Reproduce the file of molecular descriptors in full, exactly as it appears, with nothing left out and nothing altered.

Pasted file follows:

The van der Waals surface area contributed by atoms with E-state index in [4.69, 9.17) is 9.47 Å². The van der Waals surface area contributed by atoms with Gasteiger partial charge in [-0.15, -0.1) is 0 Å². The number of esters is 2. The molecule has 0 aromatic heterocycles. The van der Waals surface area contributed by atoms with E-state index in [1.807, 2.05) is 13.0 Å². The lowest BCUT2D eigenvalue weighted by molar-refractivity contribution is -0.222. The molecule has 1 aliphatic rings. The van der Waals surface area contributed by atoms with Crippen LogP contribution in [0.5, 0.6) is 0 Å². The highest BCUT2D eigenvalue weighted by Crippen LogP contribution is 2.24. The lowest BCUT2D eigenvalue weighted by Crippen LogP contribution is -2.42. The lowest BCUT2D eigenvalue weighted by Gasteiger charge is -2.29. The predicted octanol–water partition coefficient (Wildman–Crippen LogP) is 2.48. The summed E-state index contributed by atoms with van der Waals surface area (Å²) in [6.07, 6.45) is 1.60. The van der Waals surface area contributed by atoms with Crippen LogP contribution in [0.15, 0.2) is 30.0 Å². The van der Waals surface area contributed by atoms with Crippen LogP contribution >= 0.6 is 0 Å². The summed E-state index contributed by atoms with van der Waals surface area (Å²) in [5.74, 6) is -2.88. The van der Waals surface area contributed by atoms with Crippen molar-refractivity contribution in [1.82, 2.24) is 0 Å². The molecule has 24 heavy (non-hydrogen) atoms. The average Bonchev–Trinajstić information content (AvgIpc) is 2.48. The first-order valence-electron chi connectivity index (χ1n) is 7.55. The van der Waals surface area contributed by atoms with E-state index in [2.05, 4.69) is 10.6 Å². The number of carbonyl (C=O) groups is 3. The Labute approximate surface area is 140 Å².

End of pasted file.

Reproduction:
The van der Waals surface area contributed by atoms with E-state index in [4.69, 9.17) is 9.47 Å². The van der Waals surface area contributed by atoms with Gasteiger partial charge in [-0.15, -0.1) is 0 Å². The number of esters is 2. The molecule has 0 aromatic heterocycles. The van der Waals surface area contributed by atoms with E-state index in [1.807, 2.05) is 13.0 Å². The lowest BCUT2D eigenvalue weighted by molar-refractivity contribution is -0.222. The molecule has 1 aliphatic rings. The van der Waals surface area contributed by atoms with Crippen LogP contribution in [0.5, 0.6) is 0 Å². The highest BCUT2D eigenvalue weighted by Crippen LogP contribution is 2.24. The lowest BCUT2D eigenvalue weighted by Crippen LogP contribution is -2.42. The lowest BCUT2D eigenvalue weighted by Gasteiger charge is -2.29. The predicted octanol–water partition coefficient (Wildman–Crippen LogP) is 2.48. The summed E-state index contributed by atoms with van der Waals surface area (Å²) in [6.07, 6.45) is 1.60. The van der Waals surface area contributed by atoms with Crippen LogP contribution in [0.15, 0.2) is 30.0 Å². The van der Waals surface area contributed by atoms with Crippen LogP contribution >= 0.6 is 0 Å². The summed E-state index contributed by atoms with van der Waals surface area (Å²) in [5.74, 6) is -2.88. The van der Waals surface area contributed by atoms with Crippen molar-refractivity contribution in [1.82, 2.24) is 0 Å². The molecule has 24 heavy (non-hydrogen) atoms. The average Bonchev–Trinajstić information content (AvgIpc) is 2.48. The first-order valence-electron chi connectivity index (χ1n) is 7.55. The van der Waals surface area contributed by atoms with E-state index in [2.05, 4.69) is 10.6 Å². The number of carbonyl (C=O) groups is 3. The Labute approximate surface area is 140 Å².